The Indian Cabinet has cleared the Surrogacy Bill, which not only bans commercial surrogacy, but also restricts the option to only heterosexual couples who have been married for five years and are childless. Indian laws are seldom made specifically for homosexuals. Even Section 377 does not explicitly mention homosexuals. Yet the Surrogacy Bill is an exception, as it specifically bars homosexual couples (apart from single persons) from opting for surrogacy to have children. Sushma Swaraj, the External Affairs Minister, said at a press conference that allowing homosexual couples to raise children is against “Indian ethos”. Further, Times of India reports that the govt is firm on denying homosexual couples the choice of surrogacy. The report quotes health minister JP Nadda as saying, “We do not recognise gay couples.”
It is strange that the minister says that homosexuality/homosexual couples are not part of Indian ethos. This government has been spending crores on cleaning of Ganga, yet the story of Bhagirath, who brought Ganga to earth, is deeply tied to homosexuality. According to Krittivas Ramayan (which is popular in Bengal), Bhagirath was born out of of sexual union between the two queens of King Dilip. He was brought up by two mothers, the kind of family that this government thinks is against Indian ethos. Similarly Agni, the God of fire, who is central to all Hindu rituals, is said to be born of two mothers. According to Shiva Purana, Karthikeya, the God of War, is the son of Agni and Shiva, both male Gods. Hindu mythology is replete with such tales of birth from two males, or two women, or a single male or woman. Are all these Hindu gods against Indian ethos then?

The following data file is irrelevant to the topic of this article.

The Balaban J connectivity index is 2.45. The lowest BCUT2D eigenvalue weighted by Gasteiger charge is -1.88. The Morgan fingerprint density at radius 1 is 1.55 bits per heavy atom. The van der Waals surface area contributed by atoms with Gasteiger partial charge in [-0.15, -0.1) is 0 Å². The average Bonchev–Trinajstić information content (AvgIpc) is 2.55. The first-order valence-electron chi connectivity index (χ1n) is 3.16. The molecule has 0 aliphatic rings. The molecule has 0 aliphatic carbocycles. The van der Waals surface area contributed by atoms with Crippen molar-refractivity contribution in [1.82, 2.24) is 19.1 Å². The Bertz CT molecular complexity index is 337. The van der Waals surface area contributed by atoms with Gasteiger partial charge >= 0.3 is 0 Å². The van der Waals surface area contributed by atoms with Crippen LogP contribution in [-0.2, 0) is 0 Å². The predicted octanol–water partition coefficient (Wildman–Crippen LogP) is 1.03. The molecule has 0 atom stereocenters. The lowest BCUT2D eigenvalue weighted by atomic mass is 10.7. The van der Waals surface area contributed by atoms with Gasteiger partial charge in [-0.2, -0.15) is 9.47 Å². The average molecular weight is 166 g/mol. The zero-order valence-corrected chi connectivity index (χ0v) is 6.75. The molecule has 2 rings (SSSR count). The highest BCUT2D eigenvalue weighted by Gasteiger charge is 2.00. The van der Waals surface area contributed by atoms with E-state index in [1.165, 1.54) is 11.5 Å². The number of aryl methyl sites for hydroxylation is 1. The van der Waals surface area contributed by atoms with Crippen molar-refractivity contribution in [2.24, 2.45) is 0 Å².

For too long the government was hiding its homophobia behind either the courts, technicalities, or ambiguous situations. Supporters of the NDA government would claim this government had never spelled its stance on homosexuality, that the silence of the PM on the issue meant that there was hope. The good cop-bad cop role played by its ministers by speaking both in favour and against Section 377 from time to time further emboldened such voices of hope. That ever since the government came to power, it was constantly either abstaining, or voting against pro-LGBT UN resolutions had always been an indication of what the government thought about LGBT issues.
However, this surrogacy bill is the first time that the NDA government has explicitly said that it favours only one form of family – the straight-married family. Not just homosexuals, live-in couples and single people too have fallen foul of the government. The Times of India report says, “Nadda said, discussions and deliberations show “a child needs a family” and therefore, singles cannot be allowed surrogacy. On homosexuality, he reiterated India does not recognise gay couples.” Homophobes, even in the West, have often employed the argument that a child needs a “heterosexual family” for proper care to deny gay couples the right to raise a family. Various studies have now shown that children raised by homosexual couples are not in any kind of disadvantage and grow up fine.
The government claims that it is trying to protect the poor woman who gets exploited in surrogacy. If that is the case, one fails to understand how banning single parents, homosexual couples and live-in partners from surrogacy protects a woman. Never before in independent India has a bill targeted homosexuals the way this bill does. The government could have easily left out the mention of homosexual couples, but that would have left out a grey area which could have allowed homosexual couples to challenge the bill (when it becomes a law) in the court. But it wanted to make sure no such thing happens in the future easily, even if the courts decriminalise homosexuality. If non-recognistion of gay couples is the issue, it could repeal/ammend Section 377 and legalise gay relationships, instead of banning gay couples. But it didn’t. As journalist Sandip Roy put it in a Huffington Post blog, “the Surrogacy Bill as proposed by the government is just homophobia and bigotry disguised as surrogate welfare.” If that is the attitude of the government, one shudders to think the stance it will take before the Supreme Court when the curative petition on Section 377 is heard.